Sometimes a case doesn’t go the way you expect at court. Judges do make mistakes. What to do next and whether to appeal a decision can be a significant and often difficult decision. Our team has many years of experience helping clients with appeals and set aside applications.

Judges (and the Court they sit in) are not perfect.  If they were perfect, they would not be human – we all make mistake, errors or perhaps do not have the correct material available to reach a fair decision.

As a result, not all judgments and orders made in proceedings are an accurate reflection of the common law.  If they are not questioned, then they may become the law until overturned.  If overturned, then the reason for overturning that decision itself becomes the common law.

Can you appeal a court decision?

Appeals of court decisions are governed by Part 52 of the Civil Procedure Rules.

It is the principle of fairness in civil litigation proceedings and the human rights (applicable to humans and the companies which those same humans run or have an interest in) of parties that have led to the development of a system whereby a party(s) may seek an order to overturn a judgment, or part of the judgment.

These options comprise the ability to

  • set aside an order, which effectively reinstates the previous proceedings (and all evidence, pleadings, claims and applications etc) but sets aside the judgement or final order made; and
  • appeals which are a reconsideration of a decision, by the same Court (for the High Court) or more senior Courts, by a more senior judge (or panel of judges) to decide whether the common law (and any legislation applicable to the claim or decision) was correctly applied.

These types of application can be costly and will be quickly disposed of if carelessly brought or there are no merits to the application

Our team at Francis Wilks & Jones can help you avoid common pitfalls and properly assess what options are properly available to you.

Appeals – permission to appeal

The rules relating to permission to appeal are governed by Part 52.3 of the Civil Procedure Rules.

An appeal is an application within the same proceedings that the Order being appealed is subject to.  An appeal is inappropriate for procedural errors or criticisms of the form of the order, which fall outside of the legally pleaded case and the application of the law by the Judge.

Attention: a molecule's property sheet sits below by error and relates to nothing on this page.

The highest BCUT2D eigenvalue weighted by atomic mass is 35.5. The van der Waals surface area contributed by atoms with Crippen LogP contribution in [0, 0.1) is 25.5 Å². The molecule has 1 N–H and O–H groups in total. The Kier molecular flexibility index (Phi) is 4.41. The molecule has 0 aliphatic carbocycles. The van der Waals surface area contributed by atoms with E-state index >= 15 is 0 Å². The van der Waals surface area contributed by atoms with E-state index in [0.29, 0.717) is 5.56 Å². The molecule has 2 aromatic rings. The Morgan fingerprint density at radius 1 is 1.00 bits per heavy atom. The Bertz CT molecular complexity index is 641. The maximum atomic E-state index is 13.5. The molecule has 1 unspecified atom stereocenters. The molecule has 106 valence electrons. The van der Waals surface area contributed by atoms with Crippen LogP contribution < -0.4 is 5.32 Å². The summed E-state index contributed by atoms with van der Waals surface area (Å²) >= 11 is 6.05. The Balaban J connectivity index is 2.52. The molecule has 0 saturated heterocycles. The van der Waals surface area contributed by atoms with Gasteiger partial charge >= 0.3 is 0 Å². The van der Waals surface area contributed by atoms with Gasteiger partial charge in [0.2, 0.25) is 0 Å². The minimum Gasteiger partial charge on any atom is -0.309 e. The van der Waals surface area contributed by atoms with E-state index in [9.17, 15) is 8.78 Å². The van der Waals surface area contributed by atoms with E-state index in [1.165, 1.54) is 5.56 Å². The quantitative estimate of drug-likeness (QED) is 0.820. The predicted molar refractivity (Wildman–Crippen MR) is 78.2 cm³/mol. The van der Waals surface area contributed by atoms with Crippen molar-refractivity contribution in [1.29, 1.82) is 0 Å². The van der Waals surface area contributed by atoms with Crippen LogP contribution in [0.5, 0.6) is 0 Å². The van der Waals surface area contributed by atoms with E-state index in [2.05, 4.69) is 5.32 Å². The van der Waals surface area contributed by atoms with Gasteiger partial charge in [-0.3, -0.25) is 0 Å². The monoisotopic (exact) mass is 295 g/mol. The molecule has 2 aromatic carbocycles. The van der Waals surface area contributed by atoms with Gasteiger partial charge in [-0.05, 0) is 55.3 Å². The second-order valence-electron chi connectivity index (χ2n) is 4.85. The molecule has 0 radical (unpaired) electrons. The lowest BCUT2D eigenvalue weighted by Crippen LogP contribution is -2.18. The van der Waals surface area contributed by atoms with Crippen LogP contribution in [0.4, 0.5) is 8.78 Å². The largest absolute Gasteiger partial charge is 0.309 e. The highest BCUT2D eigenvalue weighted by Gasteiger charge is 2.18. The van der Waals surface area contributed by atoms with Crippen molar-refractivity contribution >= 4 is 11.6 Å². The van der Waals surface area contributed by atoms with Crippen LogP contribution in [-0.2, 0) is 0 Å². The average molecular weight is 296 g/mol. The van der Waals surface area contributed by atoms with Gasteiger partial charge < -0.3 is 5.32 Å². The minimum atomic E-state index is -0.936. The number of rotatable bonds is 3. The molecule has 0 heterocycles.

• an appeal cannot be made by anyone unhappy with the order made against them (or any part of an order made, even where the order is in their favour) as this is a very serious process and enabling a multitude of appeals could undermine the integrity of the UK’s legal system.
  • accordingly, to filter out only the properly brought appeals, the Civil Procedure Rules require that permission first be sought by the appealing party(s). 
  • permission is often sought at the hearing where the order was originally made and it will rarely be the case that such permission is granted – a judge who has just reached a well-considered judgment is unlikely to immediately agree to grant an application to overturn it.

After the order permission may then be sought, on paper within 21 days.  This will be considered on paper and, if the Judge considering the appeal decides the grounds of appeal has merits, may grant permission.  Otherwise it is rejected, and the only remaining option may then be to seek an oral hearing (where the same merits test will be considered).  If this is successful (on paper or at the oral hearing) then the appeal proceeds.  If both dismiss the permission application, then that is the end of the road for the prospective appellant.  

Appeal – the risks

Once you have permission to appeal then the appeal continues, with the original grounds of appeal taking centre stage (in part or wholly dependant on which parts you were granted permission to appeal).  Your opponent will then have an opportunity to respond and there will then be the appeal hearing.